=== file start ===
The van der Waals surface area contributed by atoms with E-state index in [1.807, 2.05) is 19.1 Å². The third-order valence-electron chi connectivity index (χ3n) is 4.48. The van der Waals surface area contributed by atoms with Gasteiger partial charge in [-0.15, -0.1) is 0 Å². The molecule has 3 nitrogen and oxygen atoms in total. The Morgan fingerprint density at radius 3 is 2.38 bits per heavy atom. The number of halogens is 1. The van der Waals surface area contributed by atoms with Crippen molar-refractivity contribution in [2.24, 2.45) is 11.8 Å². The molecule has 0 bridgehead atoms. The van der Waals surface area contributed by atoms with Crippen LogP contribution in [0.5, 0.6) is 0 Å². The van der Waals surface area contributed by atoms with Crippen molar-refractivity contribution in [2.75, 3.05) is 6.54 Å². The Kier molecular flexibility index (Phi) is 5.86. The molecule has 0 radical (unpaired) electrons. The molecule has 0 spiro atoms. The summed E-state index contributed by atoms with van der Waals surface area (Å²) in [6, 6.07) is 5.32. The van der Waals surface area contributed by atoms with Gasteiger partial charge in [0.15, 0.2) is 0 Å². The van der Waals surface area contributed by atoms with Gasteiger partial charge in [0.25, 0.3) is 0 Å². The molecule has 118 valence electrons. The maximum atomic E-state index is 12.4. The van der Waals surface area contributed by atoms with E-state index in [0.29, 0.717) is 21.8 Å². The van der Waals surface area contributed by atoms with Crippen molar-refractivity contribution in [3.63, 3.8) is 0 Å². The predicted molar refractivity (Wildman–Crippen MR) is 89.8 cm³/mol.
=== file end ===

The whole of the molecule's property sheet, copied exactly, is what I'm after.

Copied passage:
The van der Waals surface area contributed by atoms with E-state index in [1.807, 2.05) is 19.1 Å². The third-order valence-electron chi connectivity index (χ3n) is 4.48. The van der Waals surface area contributed by atoms with Gasteiger partial charge in [-0.15, -0.1) is 0 Å². The molecule has 3 nitrogen and oxygen atoms in total. The Morgan fingerprint density at radius 3 is 2.38 bits per heavy atom. The number of halogens is 1. The van der Waals surface area contributed by atoms with Crippen molar-refractivity contribution in [2.24, 2.45) is 11.8 Å². The molecule has 0 bridgehead atoms. The van der Waals surface area contributed by atoms with Crippen LogP contribution in [0.5, 0.6) is 0 Å². The van der Waals surface area contributed by atoms with Crippen molar-refractivity contribution in [2.75, 3.05) is 6.54 Å². The Kier molecular flexibility index (Phi) is 5.86. The molecule has 0 radical (unpaired) electrons. The molecule has 0 spiro atoms. The summed E-state index contributed by atoms with van der Waals surface area (Å²) in [6, 6.07) is 5.32. The van der Waals surface area contributed by atoms with Gasteiger partial charge in [0.15, 0.2) is 0 Å². The van der Waals surface area contributed by atoms with Gasteiger partial charge in [0.25, 0.3) is 0 Å². The molecule has 118 valence electrons. The maximum atomic E-state index is 12.4. The van der Waals surface area contributed by atoms with E-state index in [0.29, 0.717) is 21.8 Å². The van der Waals surface area contributed by atoms with Crippen molar-refractivity contribution in [3.63, 3.8) is 0 Å². The predicted molar refractivity (Wildman–Crippen MR) is 89.8 cm³/mol.